Students, educators mark school's 50th year

Oakwood Elementary event includes slide show of old photographs

September 30, 2007|By Susan Gvozdas | Susan Gvozdas,Special to The Sun

More than 30 years after Phyllis Watts Smith attended Oakwood Elementary School, she's back as the mother of an 8-year-old student there.

She returned to the Glen Burnie school Friday to watch her son perform in its 50th anniversary celebration, and bumped into her former principal, Otho Johnson Jr., outside the auditorium. She was so surprised that she had her older sister snap a cell phone photo of them together.

Smith, 42, recently moved back to the area and said it's "weird" walking the halls of her old school.

While the school has not changed much physically, the weeklong birthday party reminded former and current students, and staff members how much everything else has evolved.

On Friday, Oakwood students performed songs from different decades, watched a slide show of old photos and then went outside and planted an oak tree. Students came to class dressed in clothes representing a different decade each day of the week.

Johnson, who was principal from 1973 until his retirement in 1988, said special-education students are no longer taught in a separate "handicapped" wing of the school. Most of those students are mainstreamed in regular classes, while severely disabled students attend facilities such as Ruth Parker Eason School in Millersville.

"That's a major change," said Johnson, 76, who noted that the wing still existed when he retired.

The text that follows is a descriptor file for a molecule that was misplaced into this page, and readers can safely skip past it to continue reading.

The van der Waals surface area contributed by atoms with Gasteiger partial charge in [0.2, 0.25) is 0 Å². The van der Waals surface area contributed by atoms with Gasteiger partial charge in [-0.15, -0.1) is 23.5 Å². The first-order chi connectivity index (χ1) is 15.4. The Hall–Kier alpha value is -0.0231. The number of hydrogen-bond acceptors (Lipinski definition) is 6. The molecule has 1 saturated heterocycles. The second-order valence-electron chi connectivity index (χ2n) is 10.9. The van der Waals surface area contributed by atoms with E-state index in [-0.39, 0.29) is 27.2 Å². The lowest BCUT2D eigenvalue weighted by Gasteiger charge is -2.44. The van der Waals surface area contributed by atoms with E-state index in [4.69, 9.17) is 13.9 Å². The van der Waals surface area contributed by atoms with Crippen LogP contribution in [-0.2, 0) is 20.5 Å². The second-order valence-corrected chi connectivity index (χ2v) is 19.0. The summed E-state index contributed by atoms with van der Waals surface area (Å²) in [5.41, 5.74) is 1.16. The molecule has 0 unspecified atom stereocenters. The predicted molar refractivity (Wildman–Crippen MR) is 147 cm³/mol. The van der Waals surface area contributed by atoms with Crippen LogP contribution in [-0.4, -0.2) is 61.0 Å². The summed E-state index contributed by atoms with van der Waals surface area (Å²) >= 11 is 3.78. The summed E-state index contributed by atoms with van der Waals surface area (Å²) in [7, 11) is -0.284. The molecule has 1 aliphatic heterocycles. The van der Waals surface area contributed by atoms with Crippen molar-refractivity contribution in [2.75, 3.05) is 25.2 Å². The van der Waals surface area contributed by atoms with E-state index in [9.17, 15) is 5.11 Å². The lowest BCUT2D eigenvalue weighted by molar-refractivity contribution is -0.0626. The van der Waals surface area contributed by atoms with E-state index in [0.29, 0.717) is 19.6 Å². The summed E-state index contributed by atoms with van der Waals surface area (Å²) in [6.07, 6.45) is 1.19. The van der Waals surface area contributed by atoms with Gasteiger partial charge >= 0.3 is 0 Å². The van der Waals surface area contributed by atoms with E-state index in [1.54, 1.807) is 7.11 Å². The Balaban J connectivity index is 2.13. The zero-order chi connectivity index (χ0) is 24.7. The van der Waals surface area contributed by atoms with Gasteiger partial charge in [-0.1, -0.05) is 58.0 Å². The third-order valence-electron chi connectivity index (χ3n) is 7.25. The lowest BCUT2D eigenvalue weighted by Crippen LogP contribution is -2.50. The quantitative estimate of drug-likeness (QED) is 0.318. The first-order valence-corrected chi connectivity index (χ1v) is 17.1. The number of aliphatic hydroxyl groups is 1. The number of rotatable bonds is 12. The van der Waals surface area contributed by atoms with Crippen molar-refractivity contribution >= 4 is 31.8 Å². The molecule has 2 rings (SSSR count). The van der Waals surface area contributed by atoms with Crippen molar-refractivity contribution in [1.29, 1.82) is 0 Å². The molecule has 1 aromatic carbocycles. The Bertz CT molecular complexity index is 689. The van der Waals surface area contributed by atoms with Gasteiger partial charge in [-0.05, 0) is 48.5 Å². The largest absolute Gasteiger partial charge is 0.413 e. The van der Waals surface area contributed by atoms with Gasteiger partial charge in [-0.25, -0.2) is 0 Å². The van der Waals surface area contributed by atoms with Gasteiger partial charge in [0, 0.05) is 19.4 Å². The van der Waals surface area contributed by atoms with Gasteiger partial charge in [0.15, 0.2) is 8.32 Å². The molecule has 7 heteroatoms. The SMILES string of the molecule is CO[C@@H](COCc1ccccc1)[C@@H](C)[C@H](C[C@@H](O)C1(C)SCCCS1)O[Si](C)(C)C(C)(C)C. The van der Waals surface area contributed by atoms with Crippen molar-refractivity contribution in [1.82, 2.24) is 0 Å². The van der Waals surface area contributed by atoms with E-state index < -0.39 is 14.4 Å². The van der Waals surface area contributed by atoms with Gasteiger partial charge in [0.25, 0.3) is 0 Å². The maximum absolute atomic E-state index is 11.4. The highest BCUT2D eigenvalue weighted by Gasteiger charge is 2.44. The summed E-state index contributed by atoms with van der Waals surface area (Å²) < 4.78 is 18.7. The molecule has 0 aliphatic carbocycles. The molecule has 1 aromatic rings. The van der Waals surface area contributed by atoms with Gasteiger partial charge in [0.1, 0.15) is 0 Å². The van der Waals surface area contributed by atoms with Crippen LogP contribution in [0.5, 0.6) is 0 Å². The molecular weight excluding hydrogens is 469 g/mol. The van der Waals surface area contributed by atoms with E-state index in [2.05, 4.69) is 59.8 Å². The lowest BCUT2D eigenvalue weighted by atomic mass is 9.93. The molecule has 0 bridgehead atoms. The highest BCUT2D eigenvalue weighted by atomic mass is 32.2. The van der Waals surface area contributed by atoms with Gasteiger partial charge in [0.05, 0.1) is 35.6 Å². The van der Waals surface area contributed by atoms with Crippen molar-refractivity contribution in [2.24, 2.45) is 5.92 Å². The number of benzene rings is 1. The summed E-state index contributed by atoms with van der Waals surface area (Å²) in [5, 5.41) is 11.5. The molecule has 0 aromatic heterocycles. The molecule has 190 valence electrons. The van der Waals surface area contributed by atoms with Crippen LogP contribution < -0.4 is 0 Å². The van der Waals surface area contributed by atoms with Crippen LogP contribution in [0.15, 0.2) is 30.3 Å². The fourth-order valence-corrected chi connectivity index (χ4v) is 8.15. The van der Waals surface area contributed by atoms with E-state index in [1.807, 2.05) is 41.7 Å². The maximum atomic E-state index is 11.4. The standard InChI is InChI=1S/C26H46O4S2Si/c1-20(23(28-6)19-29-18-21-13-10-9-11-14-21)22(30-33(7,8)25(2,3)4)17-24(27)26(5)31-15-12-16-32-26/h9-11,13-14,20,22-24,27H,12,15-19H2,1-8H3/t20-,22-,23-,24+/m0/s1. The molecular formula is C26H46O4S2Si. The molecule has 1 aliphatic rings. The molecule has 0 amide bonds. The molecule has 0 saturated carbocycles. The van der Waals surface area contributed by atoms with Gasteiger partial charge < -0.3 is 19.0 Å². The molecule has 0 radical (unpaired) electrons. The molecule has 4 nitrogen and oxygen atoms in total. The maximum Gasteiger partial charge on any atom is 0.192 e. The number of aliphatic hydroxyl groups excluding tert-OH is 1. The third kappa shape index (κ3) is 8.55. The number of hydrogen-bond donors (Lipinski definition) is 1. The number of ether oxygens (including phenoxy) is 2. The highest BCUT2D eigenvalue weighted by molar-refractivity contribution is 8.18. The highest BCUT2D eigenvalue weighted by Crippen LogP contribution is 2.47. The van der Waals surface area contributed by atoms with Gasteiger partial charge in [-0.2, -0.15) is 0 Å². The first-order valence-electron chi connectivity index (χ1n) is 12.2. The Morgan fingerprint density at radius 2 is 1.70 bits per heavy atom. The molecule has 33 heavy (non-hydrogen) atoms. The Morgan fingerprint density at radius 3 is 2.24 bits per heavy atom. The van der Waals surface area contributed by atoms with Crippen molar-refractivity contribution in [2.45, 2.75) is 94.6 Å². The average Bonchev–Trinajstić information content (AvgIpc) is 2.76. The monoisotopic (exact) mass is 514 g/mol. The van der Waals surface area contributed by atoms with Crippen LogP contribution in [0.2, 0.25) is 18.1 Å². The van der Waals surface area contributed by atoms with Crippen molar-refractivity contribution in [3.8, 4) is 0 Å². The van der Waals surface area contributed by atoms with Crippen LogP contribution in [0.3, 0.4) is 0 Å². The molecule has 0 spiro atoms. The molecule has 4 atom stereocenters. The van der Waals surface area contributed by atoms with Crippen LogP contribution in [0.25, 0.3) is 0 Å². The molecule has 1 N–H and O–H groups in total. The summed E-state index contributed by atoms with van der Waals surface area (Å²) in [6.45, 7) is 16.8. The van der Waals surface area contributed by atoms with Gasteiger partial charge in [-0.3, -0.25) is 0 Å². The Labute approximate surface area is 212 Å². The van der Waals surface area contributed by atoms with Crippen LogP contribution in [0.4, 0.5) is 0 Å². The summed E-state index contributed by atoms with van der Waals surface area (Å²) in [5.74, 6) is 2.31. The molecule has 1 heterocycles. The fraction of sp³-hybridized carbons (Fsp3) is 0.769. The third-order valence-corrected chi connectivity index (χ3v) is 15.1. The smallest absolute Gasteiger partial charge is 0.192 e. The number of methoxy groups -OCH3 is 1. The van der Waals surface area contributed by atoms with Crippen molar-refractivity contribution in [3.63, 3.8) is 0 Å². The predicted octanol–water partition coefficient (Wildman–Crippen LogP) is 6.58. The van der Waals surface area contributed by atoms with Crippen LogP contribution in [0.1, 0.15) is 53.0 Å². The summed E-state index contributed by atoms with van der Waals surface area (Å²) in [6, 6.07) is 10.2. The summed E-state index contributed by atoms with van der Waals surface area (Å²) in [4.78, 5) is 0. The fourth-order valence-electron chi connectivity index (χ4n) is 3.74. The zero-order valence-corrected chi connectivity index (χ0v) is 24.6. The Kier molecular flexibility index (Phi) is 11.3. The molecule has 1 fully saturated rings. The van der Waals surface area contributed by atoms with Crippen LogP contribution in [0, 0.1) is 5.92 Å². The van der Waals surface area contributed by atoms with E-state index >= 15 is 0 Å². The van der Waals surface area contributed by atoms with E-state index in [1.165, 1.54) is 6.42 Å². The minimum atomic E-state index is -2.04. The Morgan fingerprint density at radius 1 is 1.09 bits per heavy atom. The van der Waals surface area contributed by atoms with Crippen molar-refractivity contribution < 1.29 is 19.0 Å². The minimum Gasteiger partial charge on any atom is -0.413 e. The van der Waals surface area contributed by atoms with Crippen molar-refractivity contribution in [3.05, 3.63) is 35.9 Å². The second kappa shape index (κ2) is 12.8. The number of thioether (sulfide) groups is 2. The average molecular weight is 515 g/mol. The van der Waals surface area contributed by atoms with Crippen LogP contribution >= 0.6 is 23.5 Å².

The pay scale also has changed, said Ronald Dzambo, who has taught physical education at Oakwood for the past 36 years. When he started in 1971, his salary was $7,100, and he was paid once a month.

"You had to really budget your money," Dzambo said.

Although Dzambo teaches physical education at other schools, he kept Oakwood as his home base because of the family-like atmosphere at the school. With only 230 students in pre-K through fifth grade, classes remain small. Teachers get to know students and their parents, he said. Teachers stay for years and form close bonds.

"It's like living in a small town," Dzambo said. "It's a pleasure to come to work."

Scott Luedtke, 37, of Severn had Dzambo as a teacher when he attended Oakwood from 1976 to 1982. The two have reconnected since Dzambo began teaching Luedtke's two children.

"It's nice to see the same faces," Luedtke said.

Dzambo, 60, jokes that he will retire when he starts teaching his students' grandchildren. Lately though, he has needled school administrators that he might stay if the school finally installs air conditioners in the auditorium.

"If they do that, I may never retire," Dzambo said.

Over the years, Oakwood has followed other nationwide trends. It eliminated sixth grade in the mid-1990s, that grade moving to middle school. It doubled the size of its media center in 2003, said Principal Nancy Knouse, when the county Health Department moved its physical therapy office from the school.

Knouse, who has been at Oakwood since 2000, agreed that the school benefits from its small size.

"The families and the kids know you, and they talk to you," she said.

After the tree planting, students talked about how they enjoyed practicing for the assembly and eating anniversary cupcakes. Fourth-grader Julie Yarbrough, 9, who helped sing a song from the movie High School Musical, said she likes being at Oakwood.

"They have really nice teachers and a nice principal," Julie said.

Baltimore Sun Articles
|
|
|
Please note the green-lined linked article text has been applied commercially without any involvement from our newsroom editors, reporters or any other editorial staff.